It’s common knowledge that anything marked with a neon highlighter deserves attention, and this is true for the low-slung building just off Magazine Street (a literal gravel throw behind Imperial Woodpecker Snoballs) that houses Café Abyssinia. Bright orange-red vinyl siding marks the spot.
It’s a modest establishment, for sure. The entire restaurant appears to be operated by no more than two people—a cook and a server—at any given time. The TVs pump out Ethiopian pop music videos featuring vast, arid landscapes and violent shoulder thrusting.
The menu appears large at first, but is easy to navigate as it features beef, lamb and chicken in a repeating lineup of sauces—alicha made with turmeric; tibs with jalapeños, onions and tomatoes (too dry to be called sauce, really—this is more like a stir fry) and wot prepared with a reddish berbere spice mix, dominated by cardamom, fenugreek, cumin and ginger (the chicken version, doro wot, is Ethiopia’s national dish and my personal favorite topped with a hard-boiled egg). Another repeat ingredient is gomen, listed as “spinach” but so far never encountered as anything but collard greens.
The vegetable dishes double as sides for the meat presentations. Cabbage/carrots and potatoes/carrots come out exactly as the names imply—modest dirt dwellers without much ambition in the world. A much better companion for your meal is the red lentil stew (basic yet excellent, with the same berbere spice mix as the wot) as well as the chewy collard greens.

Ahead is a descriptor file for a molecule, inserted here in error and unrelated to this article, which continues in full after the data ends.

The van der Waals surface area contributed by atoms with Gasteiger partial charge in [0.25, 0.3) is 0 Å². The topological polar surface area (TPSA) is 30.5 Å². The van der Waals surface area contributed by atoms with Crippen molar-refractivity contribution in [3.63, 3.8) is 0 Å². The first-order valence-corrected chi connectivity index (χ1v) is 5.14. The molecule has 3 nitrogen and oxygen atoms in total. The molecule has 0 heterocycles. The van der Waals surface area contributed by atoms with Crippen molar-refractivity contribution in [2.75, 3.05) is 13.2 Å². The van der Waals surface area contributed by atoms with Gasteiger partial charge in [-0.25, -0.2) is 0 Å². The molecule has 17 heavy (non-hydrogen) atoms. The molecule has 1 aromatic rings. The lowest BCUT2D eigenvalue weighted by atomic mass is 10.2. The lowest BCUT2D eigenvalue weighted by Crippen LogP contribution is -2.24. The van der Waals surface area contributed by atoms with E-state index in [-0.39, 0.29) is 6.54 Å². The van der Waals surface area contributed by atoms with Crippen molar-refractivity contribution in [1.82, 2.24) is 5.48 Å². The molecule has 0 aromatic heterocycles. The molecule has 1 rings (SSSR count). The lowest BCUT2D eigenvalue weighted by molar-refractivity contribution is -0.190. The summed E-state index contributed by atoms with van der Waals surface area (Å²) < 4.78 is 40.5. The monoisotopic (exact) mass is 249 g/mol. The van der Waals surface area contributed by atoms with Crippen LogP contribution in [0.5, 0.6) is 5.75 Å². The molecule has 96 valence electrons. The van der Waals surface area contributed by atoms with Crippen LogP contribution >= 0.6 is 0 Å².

Literally tying your meal together is the injera, the spongy and stretchy Ethiopian crepe that serves as plate, starch and utensil. It’s impeccable. For all my travels to Washington D.C., the supposed Ethiopian food capital in America, I’ve never found better injera than at Café Abyssinia. Considering its position on the table—under, over and around the food—the quality of the injera really matters.
I tried to make my own injera once. (Just once.) You make a batter with water and teff flour (not unlike buckwheat) and let it sit in room temperature for about a day. At least that’s what the recipes say. But in the humidity and heat in the summer here, it’s hard to time the fermentation process right. What I ended up making could have been used as a threat. (“It puts the lotion in the basket, or else it gets the teff!”) I’d much rather enjoy the real deal in restaurants than attempt to do that again.
Also, there’s no need to be silent about the lamb at Café Abyssinia. It’s great. Next time I go, I’m going to try the lamb wot instead of chicken—one of the last meat-and-sauce combinations I have yet to try. As per usual, I’m going to bring a nice bottle of wine from Spirit Wine across the street when I go. It’s still BYOB.